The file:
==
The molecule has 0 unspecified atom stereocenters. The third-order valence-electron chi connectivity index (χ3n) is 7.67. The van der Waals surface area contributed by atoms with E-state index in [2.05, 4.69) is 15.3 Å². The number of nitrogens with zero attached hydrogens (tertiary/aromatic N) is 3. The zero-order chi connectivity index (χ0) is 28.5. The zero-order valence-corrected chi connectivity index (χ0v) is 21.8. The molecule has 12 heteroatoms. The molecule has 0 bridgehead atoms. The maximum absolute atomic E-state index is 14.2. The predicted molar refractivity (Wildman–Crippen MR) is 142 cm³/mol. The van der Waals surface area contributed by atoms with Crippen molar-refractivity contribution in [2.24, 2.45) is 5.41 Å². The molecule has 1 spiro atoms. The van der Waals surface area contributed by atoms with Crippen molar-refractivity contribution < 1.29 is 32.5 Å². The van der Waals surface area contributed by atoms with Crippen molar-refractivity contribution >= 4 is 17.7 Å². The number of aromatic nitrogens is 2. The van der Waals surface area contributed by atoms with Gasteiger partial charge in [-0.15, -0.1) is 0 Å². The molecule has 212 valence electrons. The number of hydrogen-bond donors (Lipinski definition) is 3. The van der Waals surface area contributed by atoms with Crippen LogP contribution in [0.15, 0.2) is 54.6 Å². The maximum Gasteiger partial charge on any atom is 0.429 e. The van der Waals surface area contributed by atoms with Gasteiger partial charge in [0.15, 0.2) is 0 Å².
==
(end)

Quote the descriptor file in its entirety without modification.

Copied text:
The molecule has 0 unspecified atom stereocenters. The third-order valence-electron chi connectivity index (χ3n) is 7.67. The van der Waals surface area contributed by atoms with E-state index in [2.05, 4.69) is 15.3 Å². The number of nitrogens with zero attached hydrogens (tertiary/aromatic N) is 3. The zero-order chi connectivity index (χ0) is 28.5. The zero-order valence-corrected chi connectivity index (χ0v) is 21.8. The molecule has 12 heteroatoms. The molecule has 0 bridgehead atoms. The maximum absolute atomic E-state index is 14.2. The predicted molar refractivity (Wildman–Crippen MR) is 142 cm³/mol. The van der Waals surface area contributed by atoms with Crippen molar-refractivity contribution in [2.24, 2.45) is 5.41 Å². The molecule has 1 spiro atoms. The van der Waals surface area contributed by atoms with Crippen molar-refractivity contribution < 1.29 is 32.5 Å². The van der Waals surface area contributed by atoms with Crippen molar-refractivity contribution >= 4 is 17.7 Å². The number of aromatic nitrogens is 2. The van der Waals surface area contributed by atoms with Gasteiger partial charge in [-0.15, -0.1) is 0 Å². The molecule has 212 valence electrons. The number of hydrogen-bond donors (Lipinski definition) is 3. The van der Waals surface area contributed by atoms with Crippen LogP contribution in [0.15, 0.2) is 54.6 Å². The maximum Gasteiger partial charge on any atom is 0.429 e. The van der Waals surface area contributed by atoms with Gasteiger partial charge in [0.15, 0.2) is 0 Å².